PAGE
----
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@Thiagaraj_M: "he is learning something from us" = il apprend quelque chose de nous (for whatever reason, I cannot reply under your question).
You cannot reply because the "reply" link appears on comments only 4-5 levels deep. Hopefully it will be fixed soon.
Hmm. We have a slang saying: "That'll learn yer!" = That will teach you something.
When you go over apprends it also says learns, but when used it is not accepted. Can it not be used in this sentence as "He learns us words"
For a change, the explanation is the same in English and in French:
- teach = enseigner (teacher)
- learn = apprendre (student)
but I know many French people who use "apprendre" to mean "enseigner", which as you see is incorrect.
The original sentence is not wrong, because "apprendre" means "to learn", but "apprendre quelque chose à quelqu'un" means "to teach something to somebody":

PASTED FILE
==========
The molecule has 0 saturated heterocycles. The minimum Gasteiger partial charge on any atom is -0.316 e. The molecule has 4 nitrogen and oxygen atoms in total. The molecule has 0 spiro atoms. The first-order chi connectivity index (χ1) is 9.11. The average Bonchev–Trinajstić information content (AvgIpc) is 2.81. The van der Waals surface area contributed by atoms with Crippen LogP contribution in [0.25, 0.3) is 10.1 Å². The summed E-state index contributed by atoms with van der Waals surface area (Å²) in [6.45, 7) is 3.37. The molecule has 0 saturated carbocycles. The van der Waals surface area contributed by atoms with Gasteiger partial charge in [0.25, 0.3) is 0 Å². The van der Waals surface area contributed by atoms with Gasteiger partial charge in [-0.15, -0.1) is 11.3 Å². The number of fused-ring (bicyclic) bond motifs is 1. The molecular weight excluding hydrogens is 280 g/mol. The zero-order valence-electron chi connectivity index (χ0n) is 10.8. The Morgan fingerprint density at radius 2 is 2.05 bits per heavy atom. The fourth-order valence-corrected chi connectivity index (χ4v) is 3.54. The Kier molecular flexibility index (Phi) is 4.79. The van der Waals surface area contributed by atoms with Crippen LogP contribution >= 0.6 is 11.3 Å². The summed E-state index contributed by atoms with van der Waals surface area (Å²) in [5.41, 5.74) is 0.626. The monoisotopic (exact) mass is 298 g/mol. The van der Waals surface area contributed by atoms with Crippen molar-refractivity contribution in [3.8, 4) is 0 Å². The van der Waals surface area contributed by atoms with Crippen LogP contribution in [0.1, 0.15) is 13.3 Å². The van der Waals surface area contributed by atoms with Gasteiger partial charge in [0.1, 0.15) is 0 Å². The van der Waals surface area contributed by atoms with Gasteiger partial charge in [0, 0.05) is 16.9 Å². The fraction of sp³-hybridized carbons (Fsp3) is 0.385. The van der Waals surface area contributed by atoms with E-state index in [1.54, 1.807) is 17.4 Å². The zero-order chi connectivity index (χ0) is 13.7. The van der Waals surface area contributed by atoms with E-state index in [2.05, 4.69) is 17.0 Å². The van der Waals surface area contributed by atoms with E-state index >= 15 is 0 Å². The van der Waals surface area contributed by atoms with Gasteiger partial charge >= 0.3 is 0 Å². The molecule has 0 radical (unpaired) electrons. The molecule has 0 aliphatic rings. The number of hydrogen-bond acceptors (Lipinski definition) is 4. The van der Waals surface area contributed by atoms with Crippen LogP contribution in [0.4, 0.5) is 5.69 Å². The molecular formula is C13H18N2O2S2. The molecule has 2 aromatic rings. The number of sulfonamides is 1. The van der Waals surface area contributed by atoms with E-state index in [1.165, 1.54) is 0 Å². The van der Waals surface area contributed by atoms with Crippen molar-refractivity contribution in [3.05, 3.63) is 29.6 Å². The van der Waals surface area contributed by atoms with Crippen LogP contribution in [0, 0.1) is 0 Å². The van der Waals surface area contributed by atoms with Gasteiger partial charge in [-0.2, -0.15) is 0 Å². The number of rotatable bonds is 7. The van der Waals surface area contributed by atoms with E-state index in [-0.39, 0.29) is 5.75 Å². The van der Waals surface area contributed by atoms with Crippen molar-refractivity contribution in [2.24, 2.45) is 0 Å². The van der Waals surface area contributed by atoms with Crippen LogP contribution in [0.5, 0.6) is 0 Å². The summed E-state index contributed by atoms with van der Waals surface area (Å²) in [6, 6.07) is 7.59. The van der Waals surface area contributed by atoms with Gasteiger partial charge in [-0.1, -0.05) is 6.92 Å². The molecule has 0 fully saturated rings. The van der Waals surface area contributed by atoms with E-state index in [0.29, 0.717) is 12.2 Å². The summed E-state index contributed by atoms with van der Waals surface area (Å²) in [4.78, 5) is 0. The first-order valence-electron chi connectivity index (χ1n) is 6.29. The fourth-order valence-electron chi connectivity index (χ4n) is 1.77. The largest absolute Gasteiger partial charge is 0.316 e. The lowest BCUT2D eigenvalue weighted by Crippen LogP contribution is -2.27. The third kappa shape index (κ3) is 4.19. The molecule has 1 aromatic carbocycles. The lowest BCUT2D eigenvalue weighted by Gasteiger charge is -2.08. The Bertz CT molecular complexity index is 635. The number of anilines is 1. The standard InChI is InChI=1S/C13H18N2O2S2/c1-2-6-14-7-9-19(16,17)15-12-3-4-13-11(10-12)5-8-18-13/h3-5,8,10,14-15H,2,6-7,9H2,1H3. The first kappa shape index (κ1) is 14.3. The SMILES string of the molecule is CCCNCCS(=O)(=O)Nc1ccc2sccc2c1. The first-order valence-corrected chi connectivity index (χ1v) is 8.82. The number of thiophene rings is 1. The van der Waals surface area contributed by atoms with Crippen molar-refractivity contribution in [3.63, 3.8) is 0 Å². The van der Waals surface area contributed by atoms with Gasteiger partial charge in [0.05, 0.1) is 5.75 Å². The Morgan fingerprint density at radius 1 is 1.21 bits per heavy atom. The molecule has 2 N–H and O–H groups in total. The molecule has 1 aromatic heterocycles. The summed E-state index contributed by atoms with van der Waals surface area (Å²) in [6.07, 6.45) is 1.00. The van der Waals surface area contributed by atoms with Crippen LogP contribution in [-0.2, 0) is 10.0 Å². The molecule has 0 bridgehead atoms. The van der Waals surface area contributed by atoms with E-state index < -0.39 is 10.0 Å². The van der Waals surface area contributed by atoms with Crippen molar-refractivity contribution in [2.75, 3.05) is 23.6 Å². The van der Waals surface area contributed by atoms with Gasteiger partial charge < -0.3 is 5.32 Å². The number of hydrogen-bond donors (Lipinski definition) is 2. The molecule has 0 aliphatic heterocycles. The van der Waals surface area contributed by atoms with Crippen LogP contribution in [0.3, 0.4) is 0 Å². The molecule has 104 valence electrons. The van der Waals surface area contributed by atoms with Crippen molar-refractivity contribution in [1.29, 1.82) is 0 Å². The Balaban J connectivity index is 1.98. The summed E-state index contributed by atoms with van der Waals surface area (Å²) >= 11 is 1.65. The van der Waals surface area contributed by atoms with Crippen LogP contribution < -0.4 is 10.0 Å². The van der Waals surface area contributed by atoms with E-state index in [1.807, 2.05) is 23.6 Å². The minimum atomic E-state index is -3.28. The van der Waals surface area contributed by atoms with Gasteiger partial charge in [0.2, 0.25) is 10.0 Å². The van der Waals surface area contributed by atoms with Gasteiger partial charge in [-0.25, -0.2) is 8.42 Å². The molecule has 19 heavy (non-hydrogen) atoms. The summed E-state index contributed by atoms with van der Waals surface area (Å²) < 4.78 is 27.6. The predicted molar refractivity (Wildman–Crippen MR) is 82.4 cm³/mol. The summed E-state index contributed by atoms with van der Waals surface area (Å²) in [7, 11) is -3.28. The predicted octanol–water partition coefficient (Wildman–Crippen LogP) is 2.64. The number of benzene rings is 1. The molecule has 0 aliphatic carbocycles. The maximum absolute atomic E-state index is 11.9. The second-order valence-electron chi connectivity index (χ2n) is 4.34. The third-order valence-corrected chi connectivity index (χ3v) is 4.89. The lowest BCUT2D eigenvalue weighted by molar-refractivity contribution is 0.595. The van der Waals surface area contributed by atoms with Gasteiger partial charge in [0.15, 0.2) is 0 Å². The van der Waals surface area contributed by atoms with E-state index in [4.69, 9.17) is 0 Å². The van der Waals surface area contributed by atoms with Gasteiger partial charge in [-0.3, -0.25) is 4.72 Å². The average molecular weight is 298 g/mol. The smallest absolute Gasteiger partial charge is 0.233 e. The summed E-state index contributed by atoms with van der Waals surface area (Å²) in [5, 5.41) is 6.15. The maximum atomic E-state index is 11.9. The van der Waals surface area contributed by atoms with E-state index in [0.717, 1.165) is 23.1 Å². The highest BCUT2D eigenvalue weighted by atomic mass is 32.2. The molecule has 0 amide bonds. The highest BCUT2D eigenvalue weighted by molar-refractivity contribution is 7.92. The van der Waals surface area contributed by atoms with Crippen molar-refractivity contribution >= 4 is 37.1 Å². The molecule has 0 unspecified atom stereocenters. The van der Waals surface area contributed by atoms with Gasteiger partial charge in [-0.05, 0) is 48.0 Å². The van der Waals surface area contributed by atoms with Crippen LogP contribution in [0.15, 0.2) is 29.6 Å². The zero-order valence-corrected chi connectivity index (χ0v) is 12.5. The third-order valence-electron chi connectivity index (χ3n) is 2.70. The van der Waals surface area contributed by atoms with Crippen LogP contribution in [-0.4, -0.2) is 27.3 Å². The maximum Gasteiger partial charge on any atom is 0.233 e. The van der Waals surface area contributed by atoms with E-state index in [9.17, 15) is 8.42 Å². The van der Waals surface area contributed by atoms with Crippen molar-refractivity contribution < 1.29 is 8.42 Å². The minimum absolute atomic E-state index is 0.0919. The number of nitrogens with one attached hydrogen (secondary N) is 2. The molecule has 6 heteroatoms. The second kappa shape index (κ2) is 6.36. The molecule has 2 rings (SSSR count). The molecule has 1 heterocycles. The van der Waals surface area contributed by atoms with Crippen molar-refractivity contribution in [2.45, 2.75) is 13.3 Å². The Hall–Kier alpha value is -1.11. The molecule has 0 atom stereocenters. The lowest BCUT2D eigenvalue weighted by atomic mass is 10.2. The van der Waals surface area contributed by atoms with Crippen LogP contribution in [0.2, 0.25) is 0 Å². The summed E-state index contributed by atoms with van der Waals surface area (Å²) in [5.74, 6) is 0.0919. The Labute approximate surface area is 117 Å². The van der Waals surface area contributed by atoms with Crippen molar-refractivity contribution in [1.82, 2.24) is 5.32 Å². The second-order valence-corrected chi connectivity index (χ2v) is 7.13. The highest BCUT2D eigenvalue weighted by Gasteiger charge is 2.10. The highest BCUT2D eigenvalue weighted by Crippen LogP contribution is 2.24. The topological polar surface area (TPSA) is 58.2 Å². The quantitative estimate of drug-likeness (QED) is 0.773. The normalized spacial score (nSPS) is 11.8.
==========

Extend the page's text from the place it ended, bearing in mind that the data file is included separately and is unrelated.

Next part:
"J'apprends le français." = "I am learning French."
"J'apprends le français à mon fils" = "I am teaching French to my son."
The original sentence is in such case: "Il nous apprend des mots." = "He is teaching us words."
Thanks for correcting me, although as a purist, I disapprove of it when there is a direct object (fine with me with a verb: elle m'apprend à nager)
I have heard this before (apprendre à = to teach) but where is the "à" in "Il nous apprend des mots"? In the meantime, I have found some excellent information on http://french.about.com/library/weekly/aa112400.htm which thoroughly explains the different uses of "apprendre", "apprendre à", enseigner, instruire, and éduquer.
In this case, the "s" is pronounced between "nous" and "apprend" (this is called a liaison), and it sounds like "Il nous-Z-apprend des mots".